The question thus reduces to whether disqualification is mandated by § 757.19(2)(a) (“When a judge is related to any party or counsel thereto or their spouses within the 3rd degree of kinship”), which turns on whether employment by the Legal Aid Society made the judge’s daughter “counsel” in the action. The court of appeals deems controlling State v. Harrell, 199 Wis. 2d 654, 659–660, 546 N.W.2d 115, 117 (1996) (DQ provision applies “to only the attorney of record and any other attorneys who appear or participate in the case.  It certainly does not include every government attorney who happens to be employed in the same county office or governmental department”). Long and short of it is that Legal Aid stands on same footing as a governmental agency. The daughter didn’t “appear or participate in the case,” so under Harrell the judicial disqualification provision wasn’t triggered.

Of the several reasons marshaled by the court of appeals as to why the daughter’s employment didn’t disqualify the judge, a couple stand out. Recusal under § 757.19(2)(a), as illumined by SCR 60.04(4)(e)2, is limited to instances in which the “counsel” related to the judge “is acting as a lawyer in the proceeding,” ¶10. Here, it is undisputed that the judge’s daughter didn’t appear in the proceeding, so it follows that she wasn’t “counsel” and the judge wasn’t disqualified. This analysis assumes that ethical provisions indeed inform matters of statutory construction and procedure. The court of appeals cites authority that indeed stands for that proposition, id. This is not, therefore, to say that the court of appeals was “wrong” – as noted, authority exists for the court’s approach – but, rather, to remind that SCRs should be consulted, when appropriate, as aids to statutory construction.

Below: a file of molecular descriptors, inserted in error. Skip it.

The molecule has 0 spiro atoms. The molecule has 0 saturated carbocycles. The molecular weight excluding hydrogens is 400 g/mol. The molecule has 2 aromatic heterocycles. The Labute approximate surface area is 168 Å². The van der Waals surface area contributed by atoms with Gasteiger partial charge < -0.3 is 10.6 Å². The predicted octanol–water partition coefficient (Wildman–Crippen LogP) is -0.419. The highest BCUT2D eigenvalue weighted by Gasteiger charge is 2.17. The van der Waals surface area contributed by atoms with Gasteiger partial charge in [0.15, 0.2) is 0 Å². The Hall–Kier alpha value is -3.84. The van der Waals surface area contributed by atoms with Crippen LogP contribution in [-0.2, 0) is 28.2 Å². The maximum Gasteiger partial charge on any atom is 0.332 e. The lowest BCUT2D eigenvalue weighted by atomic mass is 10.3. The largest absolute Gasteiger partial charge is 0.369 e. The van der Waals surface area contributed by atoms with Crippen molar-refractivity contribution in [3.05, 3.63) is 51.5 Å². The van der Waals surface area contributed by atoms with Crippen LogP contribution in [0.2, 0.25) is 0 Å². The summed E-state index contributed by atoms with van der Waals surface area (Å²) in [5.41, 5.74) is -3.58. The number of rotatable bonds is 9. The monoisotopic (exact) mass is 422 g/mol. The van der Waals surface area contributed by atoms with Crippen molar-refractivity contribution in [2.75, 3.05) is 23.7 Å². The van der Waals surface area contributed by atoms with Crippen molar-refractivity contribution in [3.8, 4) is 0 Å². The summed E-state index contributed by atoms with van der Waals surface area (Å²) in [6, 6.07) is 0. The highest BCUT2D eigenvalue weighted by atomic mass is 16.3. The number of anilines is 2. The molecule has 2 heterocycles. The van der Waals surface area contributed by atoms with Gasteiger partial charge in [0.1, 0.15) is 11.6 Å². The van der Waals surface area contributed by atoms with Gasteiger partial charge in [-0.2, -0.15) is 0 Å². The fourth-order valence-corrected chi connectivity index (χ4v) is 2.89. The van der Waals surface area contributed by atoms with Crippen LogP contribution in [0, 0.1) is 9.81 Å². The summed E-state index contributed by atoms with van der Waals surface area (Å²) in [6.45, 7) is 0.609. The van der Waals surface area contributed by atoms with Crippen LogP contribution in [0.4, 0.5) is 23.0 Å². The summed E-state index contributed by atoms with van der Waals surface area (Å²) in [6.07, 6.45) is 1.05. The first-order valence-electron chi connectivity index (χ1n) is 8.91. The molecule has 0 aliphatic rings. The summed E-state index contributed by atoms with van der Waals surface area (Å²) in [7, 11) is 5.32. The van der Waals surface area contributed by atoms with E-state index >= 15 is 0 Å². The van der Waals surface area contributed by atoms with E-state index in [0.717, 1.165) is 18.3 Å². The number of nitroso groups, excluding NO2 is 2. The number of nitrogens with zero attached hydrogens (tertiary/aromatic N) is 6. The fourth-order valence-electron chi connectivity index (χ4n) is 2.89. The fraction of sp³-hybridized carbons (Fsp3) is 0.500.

Separately, the court draws a parallel to Judge Reinhardt’s recent refusal to recuse himself in Perry v. Schwarzenegger, No. 10-16696, 2011 WL 17699, at *1 (9th Cir. Jan. 4, 2011) (spouse’s position as amicus’s executive director didn’t recquire recusal):

¶13 … Judge Reinhardt denied the motion, and explained: